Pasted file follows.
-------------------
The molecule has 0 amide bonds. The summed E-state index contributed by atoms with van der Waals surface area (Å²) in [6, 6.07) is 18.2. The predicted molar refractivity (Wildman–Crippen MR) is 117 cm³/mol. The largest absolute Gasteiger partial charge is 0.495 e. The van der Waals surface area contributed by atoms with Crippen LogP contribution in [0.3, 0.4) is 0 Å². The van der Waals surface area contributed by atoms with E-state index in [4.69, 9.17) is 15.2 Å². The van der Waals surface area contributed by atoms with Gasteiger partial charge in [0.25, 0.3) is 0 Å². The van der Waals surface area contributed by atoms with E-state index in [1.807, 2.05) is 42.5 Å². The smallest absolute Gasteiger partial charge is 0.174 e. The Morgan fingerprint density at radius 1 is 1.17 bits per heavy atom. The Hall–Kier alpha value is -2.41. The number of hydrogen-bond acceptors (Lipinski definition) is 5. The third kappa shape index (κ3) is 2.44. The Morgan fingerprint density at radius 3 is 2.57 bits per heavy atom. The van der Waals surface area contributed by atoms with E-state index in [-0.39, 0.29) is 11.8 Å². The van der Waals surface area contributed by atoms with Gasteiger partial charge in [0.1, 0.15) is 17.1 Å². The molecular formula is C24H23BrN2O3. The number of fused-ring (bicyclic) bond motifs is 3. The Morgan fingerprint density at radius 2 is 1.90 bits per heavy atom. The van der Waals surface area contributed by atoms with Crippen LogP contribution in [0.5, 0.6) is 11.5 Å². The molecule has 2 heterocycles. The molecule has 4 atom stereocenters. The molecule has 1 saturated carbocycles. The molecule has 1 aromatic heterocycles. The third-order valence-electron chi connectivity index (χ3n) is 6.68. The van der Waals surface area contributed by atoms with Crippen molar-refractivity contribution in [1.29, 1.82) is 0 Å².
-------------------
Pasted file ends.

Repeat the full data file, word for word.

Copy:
The molecule has 0 amide bonds. The summed E-state index contributed by atoms with van der Waals surface area (Å²) in [6, 6.07) is 18.2. The predicted molar refractivity (Wildman–Crippen MR) is 117 cm³/mol. The largest absolute Gasteiger partial charge is 0.495 e. The van der Waals surface area contributed by atoms with Crippen LogP contribution in [0.3, 0.4) is 0 Å². The van der Waals surface area contributed by atoms with E-state index in [4.69, 9.17) is 15.2 Å². The van der Waals surface area contributed by atoms with Gasteiger partial charge in [0.25, 0.3) is 0 Å². The van der Waals surface area contributed by atoms with E-state index in [1.807, 2.05) is 42.5 Å². The smallest absolute Gasteiger partial charge is 0.174 e. The Morgan fingerprint density at radius 1 is 1.17 bits per heavy atom. The Hall–Kier alpha value is -2.41. The number of hydrogen-bond acceptors (Lipinski definition) is 5. The third kappa shape index (κ3) is 2.44. The Morgan fingerprint density at radius 3 is 2.57 bits per heavy atom. The van der Waals surface area contributed by atoms with E-state index in [-0.39, 0.29) is 11.8 Å². The van der Waals surface area contributed by atoms with Gasteiger partial charge in [0.1, 0.15) is 17.1 Å². The molecular formula is C24H23BrN2O3. The number of fused-ring (bicyclic) bond motifs is 3. The Morgan fingerprint density at radius 2 is 1.90 bits per heavy atom. The van der Waals surface area contributed by atoms with Crippen LogP contribution in [0.5, 0.6) is 11.5 Å². The molecule has 2 heterocycles. The molecule has 4 atom stereocenters. The molecule has 1 saturated carbocycles. The molecule has 1 aromatic heterocycles. The third-order valence-electron chi connectivity index (χ3n) is 6.68. The van der Waals surface area contributed by atoms with Crippen molar-refractivity contribution in [1.29, 1.82) is 0 Å².